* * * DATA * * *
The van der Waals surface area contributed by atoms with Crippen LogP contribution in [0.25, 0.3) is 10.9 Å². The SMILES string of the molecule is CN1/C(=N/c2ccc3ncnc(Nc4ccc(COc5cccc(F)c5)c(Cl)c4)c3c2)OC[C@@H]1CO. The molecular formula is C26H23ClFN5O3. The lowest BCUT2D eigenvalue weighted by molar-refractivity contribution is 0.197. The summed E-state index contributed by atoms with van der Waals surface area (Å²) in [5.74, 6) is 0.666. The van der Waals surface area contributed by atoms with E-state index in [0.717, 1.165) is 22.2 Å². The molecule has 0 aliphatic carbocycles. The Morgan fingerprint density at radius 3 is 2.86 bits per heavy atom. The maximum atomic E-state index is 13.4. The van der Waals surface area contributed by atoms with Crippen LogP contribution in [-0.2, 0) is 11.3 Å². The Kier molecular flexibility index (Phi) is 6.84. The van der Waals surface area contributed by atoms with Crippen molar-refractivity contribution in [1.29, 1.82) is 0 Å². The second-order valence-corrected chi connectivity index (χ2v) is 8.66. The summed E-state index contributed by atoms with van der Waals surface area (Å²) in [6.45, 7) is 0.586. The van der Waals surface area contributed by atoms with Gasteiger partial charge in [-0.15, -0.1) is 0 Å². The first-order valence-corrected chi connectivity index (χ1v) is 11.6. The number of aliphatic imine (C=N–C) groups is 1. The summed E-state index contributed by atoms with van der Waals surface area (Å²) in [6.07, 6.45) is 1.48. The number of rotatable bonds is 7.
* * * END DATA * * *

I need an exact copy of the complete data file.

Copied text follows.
The van der Waals surface area contributed by atoms with Crippen LogP contribution in [0.25, 0.3) is 10.9 Å². The SMILES string of the molecule is CN1/C(=N/c2ccc3ncnc(Nc4ccc(COc5cccc(F)c5)c(Cl)c4)c3c2)OC[C@@H]1CO. The molecular formula is C26H23ClFN5O3. The lowest BCUT2D eigenvalue weighted by molar-refractivity contribution is 0.197. The summed E-state index contributed by atoms with van der Waals surface area (Å²) in [5.74, 6) is 0.666. The van der Waals surface area contributed by atoms with E-state index in [0.717, 1.165) is 22.2 Å². The molecule has 0 aliphatic carbocycles. The Morgan fingerprint density at radius 3 is 2.86 bits per heavy atom. The maximum atomic E-state index is 13.4. The van der Waals surface area contributed by atoms with Crippen LogP contribution in [-0.2, 0) is 11.3 Å². The Kier molecular flexibility index (Phi) is 6.84. The van der Waals surface area contributed by atoms with Crippen molar-refractivity contribution in [1.29, 1.82) is 0 Å². The second-order valence-corrected chi connectivity index (χ2v) is 8.66. The summed E-state index contributed by atoms with van der Waals surface area (Å²) in [6.45, 7) is 0.586. The van der Waals surface area contributed by atoms with Gasteiger partial charge in [-0.15, -0.1) is 0 Å². The first-order valence-corrected chi connectivity index (χ1v) is 11.6. The number of aliphatic imine (C=N–C) groups is 1. The summed E-state index contributed by atoms with van der Waals surface area (Å²) in [6.07, 6.45) is 1.48. The number of rotatable bonds is 7.